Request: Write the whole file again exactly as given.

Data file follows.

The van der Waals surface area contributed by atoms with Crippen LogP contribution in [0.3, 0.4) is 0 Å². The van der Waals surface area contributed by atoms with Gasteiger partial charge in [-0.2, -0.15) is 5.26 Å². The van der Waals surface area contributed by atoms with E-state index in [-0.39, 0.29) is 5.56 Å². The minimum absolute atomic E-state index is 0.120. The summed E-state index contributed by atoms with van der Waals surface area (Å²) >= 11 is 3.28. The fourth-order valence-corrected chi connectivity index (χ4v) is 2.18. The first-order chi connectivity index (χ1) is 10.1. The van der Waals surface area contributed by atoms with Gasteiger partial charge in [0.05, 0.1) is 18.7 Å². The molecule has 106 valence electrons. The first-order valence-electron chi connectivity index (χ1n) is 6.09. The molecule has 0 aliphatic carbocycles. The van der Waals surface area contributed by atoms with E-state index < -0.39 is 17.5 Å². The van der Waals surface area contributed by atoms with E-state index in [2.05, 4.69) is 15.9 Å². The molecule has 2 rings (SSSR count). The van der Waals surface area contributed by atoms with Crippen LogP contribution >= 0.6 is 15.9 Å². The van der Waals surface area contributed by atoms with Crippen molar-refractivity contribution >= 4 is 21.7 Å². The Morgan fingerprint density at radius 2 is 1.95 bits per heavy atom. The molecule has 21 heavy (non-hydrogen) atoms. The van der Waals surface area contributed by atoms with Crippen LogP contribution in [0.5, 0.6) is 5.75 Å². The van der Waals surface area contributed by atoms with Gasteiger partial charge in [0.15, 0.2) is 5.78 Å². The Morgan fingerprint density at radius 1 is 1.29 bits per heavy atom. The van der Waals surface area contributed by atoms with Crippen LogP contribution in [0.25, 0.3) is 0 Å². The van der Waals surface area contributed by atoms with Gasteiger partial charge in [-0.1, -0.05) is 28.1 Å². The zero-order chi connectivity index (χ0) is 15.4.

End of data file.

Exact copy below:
The van der Waals surface area contributed by atoms with Crippen LogP contribution in [0.3, 0.4) is 0 Å². The van der Waals surface area contributed by atoms with Gasteiger partial charge in [-0.2, -0.15) is 5.26 Å². The van der Waals surface area contributed by atoms with E-state index in [-0.39, 0.29) is 5.56 Å². The minimum absolute atomic E-state index is 0.120. The summed E-state index contributed by atoms with van der Waals surface area (Å²) >= 11 is 3.28. The fourth-order valence-corrected chi connectivity index (χ4v) is 2.18. The first-order chi connectivity index (χ1) is 10.1. The van der Waals surface area contributed by atoms with Gasteiger partial charge in [0.05, 0.1) is 18.7 Å². The molecule has 106 valence electrons. The first-order valence-electron chi connectivity index (χ1n) is 6.09. The molecule has 0 aliphatic carbocycles. The van der Waals surface area contributed by atoms with E-state index < -0.39 is 17.5 Å². The van der Waals surface area contributed by atoms with E-state index in [2.05, 4.69) is 15.9 Å². The molecule has 2 rings (SSSR count). The van der Waals surface area contributed by atoms with Crippen LogP contribution >= 0.6 is 15.9 Å². The van der Waals surface area contributed by atoms with Crippen molar-refractivity contribution >= 4 is 21.7 Å². The Morgan fingerprint density at radius 2 is 1.95 bits per heavy atom. The molecule has 21 heavy (non-hydrogen) atoms. The van der Waals surface area contributed by atoms with Crippen LogP contribution in [0.5, 0.6) is 5.75 Å². The van der Waals surface area contributed by atoms with Gasteiger partial charge in [0.15, 0.2) is 5.78 Å². The Morgan fingerprint density at radius 1 is 1.29 bits per heavy atom. The van der Waals surface area contributed by atoms with Crippen LogP contribution in [0.25, 0.3) is 0 Å². The van der Waals surface area contributed by atoms with Gasteiger partial charge in [-0.1, -0.05) is 28.1 Å². The zero-order chi connectivity index (χ0) is 15.4.